Mobile

Google adds phishing protection to Gmail on Android


Following the widespread phishing scam that affected Google Docs and Gmail users this week, Google says it’s now rolling out a new security feature in its Gmail application on Android that will help warn users about suspicious links. This feature may not have prevented this week’s attack, however, as that attack involved a malicious and fake “Google Docs” app that was hosted on Google’s own domain.

However, the additional security protection is a step in the right direction, given how many users access Gmail on mobile, and the increasing sophistication of these phishing attacks that can even fool fairly tech-savvy individuals.

In this week’s attack, for example, you would have received an email from a known contact who said they were sharing a document with you. When you clicked to open the document, you’d be taken to an innocent-looking web page hosted by Google. The page wouldn’t even prompt you for your password, but instead listed all your Google accounts ready to be clicked.

You would be asked to give an app named “Google Docs” account permissions – but it wasn’t the real Google Docs. And once it had access, the worm began spreading to everyone in your contacts list.

The new phishing protection in the Gmail app for Android relies on Google’s Safe Browsing technology, which can warn web users if they’re about to visit a page that’s impersonating a legitimate website, like a bank, online store, or any other site trying to trick you into sharing your username and password information.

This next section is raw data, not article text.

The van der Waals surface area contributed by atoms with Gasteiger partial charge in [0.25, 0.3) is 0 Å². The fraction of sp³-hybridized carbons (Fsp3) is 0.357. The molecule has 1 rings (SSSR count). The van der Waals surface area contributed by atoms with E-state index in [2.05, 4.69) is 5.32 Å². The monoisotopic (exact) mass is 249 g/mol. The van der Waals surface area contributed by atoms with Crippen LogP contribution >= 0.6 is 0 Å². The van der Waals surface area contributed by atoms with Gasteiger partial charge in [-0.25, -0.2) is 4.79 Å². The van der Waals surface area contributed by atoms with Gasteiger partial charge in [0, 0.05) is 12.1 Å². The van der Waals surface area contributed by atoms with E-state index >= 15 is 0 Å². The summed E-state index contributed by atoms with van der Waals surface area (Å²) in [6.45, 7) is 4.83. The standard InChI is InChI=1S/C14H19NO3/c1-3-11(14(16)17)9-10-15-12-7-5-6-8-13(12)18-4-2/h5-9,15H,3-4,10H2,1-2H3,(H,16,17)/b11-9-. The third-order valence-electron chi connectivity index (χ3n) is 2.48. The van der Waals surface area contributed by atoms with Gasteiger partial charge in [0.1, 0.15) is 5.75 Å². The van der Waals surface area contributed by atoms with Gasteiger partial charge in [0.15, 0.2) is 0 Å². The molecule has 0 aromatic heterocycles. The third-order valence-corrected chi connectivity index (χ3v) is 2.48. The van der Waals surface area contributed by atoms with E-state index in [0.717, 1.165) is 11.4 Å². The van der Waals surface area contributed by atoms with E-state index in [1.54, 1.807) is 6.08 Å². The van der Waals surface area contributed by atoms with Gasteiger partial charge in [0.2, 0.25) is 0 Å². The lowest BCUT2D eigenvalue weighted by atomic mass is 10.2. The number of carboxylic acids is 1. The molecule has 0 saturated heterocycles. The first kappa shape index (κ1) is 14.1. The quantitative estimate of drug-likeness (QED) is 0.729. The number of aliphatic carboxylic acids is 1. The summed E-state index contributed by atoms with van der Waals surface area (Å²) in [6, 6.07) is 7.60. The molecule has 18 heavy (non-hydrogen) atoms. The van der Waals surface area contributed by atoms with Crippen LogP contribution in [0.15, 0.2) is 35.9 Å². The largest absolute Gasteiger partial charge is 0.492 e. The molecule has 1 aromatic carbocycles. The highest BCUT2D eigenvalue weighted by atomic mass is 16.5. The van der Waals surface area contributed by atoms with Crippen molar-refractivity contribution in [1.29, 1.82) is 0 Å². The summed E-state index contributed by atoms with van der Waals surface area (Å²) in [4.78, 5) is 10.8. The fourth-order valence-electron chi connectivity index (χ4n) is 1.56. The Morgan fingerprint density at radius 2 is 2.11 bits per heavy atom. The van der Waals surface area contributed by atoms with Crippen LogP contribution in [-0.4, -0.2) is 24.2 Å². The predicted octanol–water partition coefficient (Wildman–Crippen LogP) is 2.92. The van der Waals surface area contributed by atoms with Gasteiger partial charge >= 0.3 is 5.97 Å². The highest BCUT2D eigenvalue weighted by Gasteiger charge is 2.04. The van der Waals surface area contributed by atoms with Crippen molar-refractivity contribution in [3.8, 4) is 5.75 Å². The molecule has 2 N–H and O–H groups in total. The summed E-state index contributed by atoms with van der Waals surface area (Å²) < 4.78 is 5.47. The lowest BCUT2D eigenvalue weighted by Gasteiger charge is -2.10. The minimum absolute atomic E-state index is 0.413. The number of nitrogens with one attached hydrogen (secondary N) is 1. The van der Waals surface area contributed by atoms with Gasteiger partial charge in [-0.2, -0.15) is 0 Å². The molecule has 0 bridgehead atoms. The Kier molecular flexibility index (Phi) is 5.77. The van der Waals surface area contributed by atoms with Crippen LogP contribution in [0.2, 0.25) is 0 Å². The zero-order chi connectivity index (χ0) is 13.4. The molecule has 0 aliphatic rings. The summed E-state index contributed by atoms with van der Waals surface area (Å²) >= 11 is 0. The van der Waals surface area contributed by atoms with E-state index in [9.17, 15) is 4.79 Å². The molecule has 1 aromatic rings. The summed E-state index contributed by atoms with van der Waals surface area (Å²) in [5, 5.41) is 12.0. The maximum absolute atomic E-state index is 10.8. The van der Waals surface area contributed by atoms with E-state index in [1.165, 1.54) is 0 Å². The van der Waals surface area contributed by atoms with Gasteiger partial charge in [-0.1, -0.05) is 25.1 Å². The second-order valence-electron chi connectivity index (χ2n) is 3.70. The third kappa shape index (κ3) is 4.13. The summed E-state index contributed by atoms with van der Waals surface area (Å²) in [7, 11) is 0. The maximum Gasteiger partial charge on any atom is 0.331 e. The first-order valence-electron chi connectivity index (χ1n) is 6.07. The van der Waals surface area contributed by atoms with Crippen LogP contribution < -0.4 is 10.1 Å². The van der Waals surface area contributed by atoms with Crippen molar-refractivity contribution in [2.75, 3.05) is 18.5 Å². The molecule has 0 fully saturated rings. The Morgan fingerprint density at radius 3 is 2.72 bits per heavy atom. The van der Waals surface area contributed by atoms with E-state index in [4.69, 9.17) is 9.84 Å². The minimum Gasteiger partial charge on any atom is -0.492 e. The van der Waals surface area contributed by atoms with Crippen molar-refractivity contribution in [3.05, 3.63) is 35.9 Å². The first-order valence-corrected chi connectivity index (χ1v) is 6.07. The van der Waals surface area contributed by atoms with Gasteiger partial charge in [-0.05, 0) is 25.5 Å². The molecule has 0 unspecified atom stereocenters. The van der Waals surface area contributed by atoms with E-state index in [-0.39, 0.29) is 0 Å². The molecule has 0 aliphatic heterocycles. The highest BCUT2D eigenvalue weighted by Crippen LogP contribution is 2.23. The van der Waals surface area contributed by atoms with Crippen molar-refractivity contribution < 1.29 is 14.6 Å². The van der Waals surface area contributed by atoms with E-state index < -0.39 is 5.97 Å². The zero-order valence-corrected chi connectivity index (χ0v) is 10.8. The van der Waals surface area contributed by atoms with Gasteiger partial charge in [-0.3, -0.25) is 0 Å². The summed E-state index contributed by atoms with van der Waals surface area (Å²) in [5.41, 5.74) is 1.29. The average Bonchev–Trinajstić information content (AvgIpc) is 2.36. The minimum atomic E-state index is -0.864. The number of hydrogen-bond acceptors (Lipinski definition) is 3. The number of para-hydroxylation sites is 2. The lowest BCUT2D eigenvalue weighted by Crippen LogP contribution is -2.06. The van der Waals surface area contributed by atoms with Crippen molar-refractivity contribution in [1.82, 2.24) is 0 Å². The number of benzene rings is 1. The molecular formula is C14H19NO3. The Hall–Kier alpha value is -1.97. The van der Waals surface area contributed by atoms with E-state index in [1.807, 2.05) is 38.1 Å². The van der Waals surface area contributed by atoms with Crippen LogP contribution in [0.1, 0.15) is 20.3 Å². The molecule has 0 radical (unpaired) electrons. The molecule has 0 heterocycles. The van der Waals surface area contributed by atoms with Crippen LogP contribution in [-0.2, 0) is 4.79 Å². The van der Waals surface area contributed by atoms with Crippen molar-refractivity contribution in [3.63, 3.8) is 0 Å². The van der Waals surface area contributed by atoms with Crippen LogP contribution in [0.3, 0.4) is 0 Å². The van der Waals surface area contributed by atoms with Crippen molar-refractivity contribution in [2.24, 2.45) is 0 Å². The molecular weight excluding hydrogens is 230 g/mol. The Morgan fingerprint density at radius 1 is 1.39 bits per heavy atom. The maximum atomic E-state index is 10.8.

In Gmail, if you click on a suspicious link in your email message, the app will display a warning messaging that reads:

The site you are trying to visit has been identified as a forgery, intended to trick you into disclosing financial, personal or other sensitive information. 

It then informs you that if you choose to proceed to the site, you do so at your own risk.

It doesn’t seem likely that the recent phishing attack would have been flagged by this system at the time of its occurrence, as it was a hosted app on Google’s own domain.

Google said on Wednesday it had taken action against the phishing attack that had affected Gmail and Google Docs users. It disabled the offending accounts. removed the fake pages, and pushed updates through Safe Browsing and its abuse team. The company also requested users to report any suspect phishing emails in Gmail.

The new mobile feature is rolling out this week to Gmail users on Android.

Featured Image: Cairo/Flickr UNDER A CC BY 2.0 LICENSE


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